Whereas the first Ravnica set featured four guilds – Boros, Selesnya, Dimir, and Golgari – Guildpact’s include the black/white Orzhov Syndicate <MARO soundbite>, red/blue Izzet League <MARO soundbite>, and green/red Gruul Clans <MARO soundbite>.
Each of those guilds, of course, came with their own brand-new mechanic:
- Haunt for Orzhov, which returns a card from the graveyard “haunting” another permanent in play. When that latter permanent is put into a graveyard, the haunting card’s ability triggers;
- Replicate for Izzet, which puts copies of a given instant or sorcery spell onto the stack dependent on how many times that card’s replicate cost is paid, and;
- Bloodthirst for Gruul, which puts a number of +1/+1 counters on a permanent as an enter-the-battlefield ability so long as an opponent has been dealt damage up to that point in the turn.
Despite its smaller size, Guildpact boasted more cycles than City of Guilds. Double, in fact – four to Ravnica’s two. This includes:
- Rusalkas, 1/1 uncommon spirit creatures that each have an activated ability that includes paying one of its color of mana and sacrificing the creature. In real life, by the way, rusalka have roots in Slavic mythology and is typically a water-associated feminine entity that is often malicious towards mankind;
- Magemarks, which are auras that give its enchanted creature +1/+1 as well as an additional ability, save for Guardian’s Magemark, which has flash instead;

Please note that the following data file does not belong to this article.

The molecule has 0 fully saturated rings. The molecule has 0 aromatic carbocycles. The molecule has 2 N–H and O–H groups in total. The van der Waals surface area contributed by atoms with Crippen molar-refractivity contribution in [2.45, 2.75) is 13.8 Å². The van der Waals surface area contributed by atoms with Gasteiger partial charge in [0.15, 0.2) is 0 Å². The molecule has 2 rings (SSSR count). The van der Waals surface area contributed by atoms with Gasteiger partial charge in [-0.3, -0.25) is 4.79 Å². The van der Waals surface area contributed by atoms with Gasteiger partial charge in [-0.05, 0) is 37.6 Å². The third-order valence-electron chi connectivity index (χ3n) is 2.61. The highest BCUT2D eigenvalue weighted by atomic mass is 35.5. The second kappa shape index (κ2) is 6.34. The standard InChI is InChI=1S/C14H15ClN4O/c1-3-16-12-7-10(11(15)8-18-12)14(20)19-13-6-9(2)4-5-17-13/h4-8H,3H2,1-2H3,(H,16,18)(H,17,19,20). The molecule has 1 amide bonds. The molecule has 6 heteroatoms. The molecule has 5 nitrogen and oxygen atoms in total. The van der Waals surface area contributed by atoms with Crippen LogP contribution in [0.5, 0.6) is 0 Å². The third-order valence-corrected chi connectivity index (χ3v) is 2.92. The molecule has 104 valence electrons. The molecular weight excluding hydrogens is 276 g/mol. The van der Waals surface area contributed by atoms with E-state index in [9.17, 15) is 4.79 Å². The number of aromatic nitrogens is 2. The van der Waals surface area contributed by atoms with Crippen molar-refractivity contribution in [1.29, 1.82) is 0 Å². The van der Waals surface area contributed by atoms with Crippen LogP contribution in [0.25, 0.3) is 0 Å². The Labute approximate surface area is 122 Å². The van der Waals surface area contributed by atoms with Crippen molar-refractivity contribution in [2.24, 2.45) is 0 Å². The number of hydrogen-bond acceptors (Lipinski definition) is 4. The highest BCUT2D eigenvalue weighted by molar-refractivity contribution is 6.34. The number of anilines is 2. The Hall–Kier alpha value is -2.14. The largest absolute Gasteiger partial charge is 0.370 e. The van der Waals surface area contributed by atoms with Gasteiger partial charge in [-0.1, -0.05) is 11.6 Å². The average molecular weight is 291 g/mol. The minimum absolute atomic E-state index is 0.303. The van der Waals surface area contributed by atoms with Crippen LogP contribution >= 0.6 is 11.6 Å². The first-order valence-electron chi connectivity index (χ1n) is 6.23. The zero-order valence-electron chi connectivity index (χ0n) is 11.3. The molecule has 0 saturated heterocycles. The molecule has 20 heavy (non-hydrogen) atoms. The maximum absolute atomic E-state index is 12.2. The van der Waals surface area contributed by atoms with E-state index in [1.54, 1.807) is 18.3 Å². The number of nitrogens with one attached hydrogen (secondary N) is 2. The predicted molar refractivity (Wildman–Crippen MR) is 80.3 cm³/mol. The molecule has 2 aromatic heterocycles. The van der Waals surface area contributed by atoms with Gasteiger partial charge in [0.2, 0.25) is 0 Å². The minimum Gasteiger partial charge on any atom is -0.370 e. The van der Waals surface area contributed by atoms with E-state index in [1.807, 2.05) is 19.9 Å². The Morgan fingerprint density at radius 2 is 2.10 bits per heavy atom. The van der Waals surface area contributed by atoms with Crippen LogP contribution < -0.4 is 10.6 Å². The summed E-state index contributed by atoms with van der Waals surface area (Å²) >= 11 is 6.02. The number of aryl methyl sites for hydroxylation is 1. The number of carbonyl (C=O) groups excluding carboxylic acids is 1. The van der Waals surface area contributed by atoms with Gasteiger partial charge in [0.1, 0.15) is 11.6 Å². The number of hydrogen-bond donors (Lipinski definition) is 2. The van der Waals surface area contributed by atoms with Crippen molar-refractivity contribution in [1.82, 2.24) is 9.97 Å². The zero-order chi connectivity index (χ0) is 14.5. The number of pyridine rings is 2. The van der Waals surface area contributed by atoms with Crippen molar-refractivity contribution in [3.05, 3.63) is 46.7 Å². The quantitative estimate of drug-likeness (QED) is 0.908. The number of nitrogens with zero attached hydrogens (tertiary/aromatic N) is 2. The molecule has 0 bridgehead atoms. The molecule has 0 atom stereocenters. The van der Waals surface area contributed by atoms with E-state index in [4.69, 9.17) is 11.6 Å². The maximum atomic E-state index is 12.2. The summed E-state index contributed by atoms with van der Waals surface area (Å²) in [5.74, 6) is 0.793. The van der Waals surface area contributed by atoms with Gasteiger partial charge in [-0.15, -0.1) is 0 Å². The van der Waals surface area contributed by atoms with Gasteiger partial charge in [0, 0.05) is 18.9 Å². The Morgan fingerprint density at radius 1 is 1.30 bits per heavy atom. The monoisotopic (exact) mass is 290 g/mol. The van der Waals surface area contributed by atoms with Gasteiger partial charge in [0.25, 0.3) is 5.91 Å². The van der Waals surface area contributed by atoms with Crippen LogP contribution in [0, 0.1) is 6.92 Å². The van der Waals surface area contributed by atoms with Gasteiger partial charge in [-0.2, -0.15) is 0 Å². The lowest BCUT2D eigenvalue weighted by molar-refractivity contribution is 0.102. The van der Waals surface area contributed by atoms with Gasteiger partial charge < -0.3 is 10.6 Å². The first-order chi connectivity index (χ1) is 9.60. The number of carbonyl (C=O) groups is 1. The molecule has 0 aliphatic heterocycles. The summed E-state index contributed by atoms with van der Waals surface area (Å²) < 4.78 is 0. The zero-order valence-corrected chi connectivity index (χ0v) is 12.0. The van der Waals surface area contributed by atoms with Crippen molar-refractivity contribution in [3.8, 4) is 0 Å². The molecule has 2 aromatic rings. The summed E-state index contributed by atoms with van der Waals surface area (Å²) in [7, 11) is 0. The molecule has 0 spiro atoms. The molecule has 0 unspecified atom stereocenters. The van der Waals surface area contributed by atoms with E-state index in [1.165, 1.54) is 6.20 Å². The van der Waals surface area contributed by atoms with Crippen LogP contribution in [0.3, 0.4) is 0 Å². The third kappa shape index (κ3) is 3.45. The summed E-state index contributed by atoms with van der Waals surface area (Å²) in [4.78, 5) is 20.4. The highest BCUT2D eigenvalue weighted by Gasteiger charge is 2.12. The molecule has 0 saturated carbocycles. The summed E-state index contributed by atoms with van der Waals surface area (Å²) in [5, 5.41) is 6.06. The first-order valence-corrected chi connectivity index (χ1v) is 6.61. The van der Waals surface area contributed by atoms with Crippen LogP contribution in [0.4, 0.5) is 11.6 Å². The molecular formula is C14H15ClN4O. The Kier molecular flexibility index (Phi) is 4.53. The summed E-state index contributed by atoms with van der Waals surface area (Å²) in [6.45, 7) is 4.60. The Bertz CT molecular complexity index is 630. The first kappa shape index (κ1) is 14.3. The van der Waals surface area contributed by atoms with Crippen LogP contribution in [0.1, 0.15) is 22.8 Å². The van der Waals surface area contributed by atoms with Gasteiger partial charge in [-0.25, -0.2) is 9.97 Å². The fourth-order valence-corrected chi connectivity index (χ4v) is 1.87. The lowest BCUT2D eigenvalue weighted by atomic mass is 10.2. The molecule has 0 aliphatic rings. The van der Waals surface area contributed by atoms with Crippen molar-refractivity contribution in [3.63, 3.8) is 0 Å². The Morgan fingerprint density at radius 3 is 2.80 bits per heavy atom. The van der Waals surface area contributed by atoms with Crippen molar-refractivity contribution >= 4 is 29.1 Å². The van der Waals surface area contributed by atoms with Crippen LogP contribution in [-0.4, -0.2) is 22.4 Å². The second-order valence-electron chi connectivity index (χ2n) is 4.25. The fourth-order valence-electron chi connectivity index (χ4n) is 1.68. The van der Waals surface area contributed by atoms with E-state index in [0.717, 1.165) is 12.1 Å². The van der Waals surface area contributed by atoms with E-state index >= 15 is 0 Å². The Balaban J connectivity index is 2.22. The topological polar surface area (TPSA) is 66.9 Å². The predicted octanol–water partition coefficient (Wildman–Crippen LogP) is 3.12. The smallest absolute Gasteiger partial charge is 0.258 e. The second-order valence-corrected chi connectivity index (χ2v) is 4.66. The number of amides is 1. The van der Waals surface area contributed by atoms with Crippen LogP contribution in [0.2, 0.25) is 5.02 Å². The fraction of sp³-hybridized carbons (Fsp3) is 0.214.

- Leylines, a cycle of powerful rare enchantments that cost four mana apiece, but can come into play for free at the start of the game if they’re in a player’s opening hand, and;
- Nephilim, Magic: The Gathering’s first-ever creatures to have a casting cost of four different colors of mana.
Of course, Guildpact’s cycles aren’t the only cards of note that are in the set.
For starters, there’s:
- Angel of Despair, a useful utility card in Legacy Reanimator builds, Vintage Ichorid decks, and EDH;
- Burning-Tree Shaman can often be found in Legacy zoo variants;
- Leyline of the Void, a commonly-seen anti-graveyard card in Legacy and Modern;
- Tin Street Hooligan, an anti-artifact sideboard card most often seen in certain Legacy builds, and;
- Guildpact’s three shock lands: Godless Shrine, Steam Vents, and Stomping Ground.
Guildpact also had a pair of notable misprints that made it out into the wild:
- Some copies of the foil version of Thunderheads were printed with the letters “y” and “w” missing from the card’s flavor and reminder text, and;
- The red/blue card Hypervolt Grasp was printed with a Gruul watermark rather than an Izzet one.
So, is Guildpact amongst your favorite Magic: The Gathering sets? If so, let us know in the comment section. Please remember subscribe to Magic Untapped here on YouTube and toss a buck in our tip jar on Patreon.
And, finally, a big thank you to Mark Rosewater for sharing his insight with us.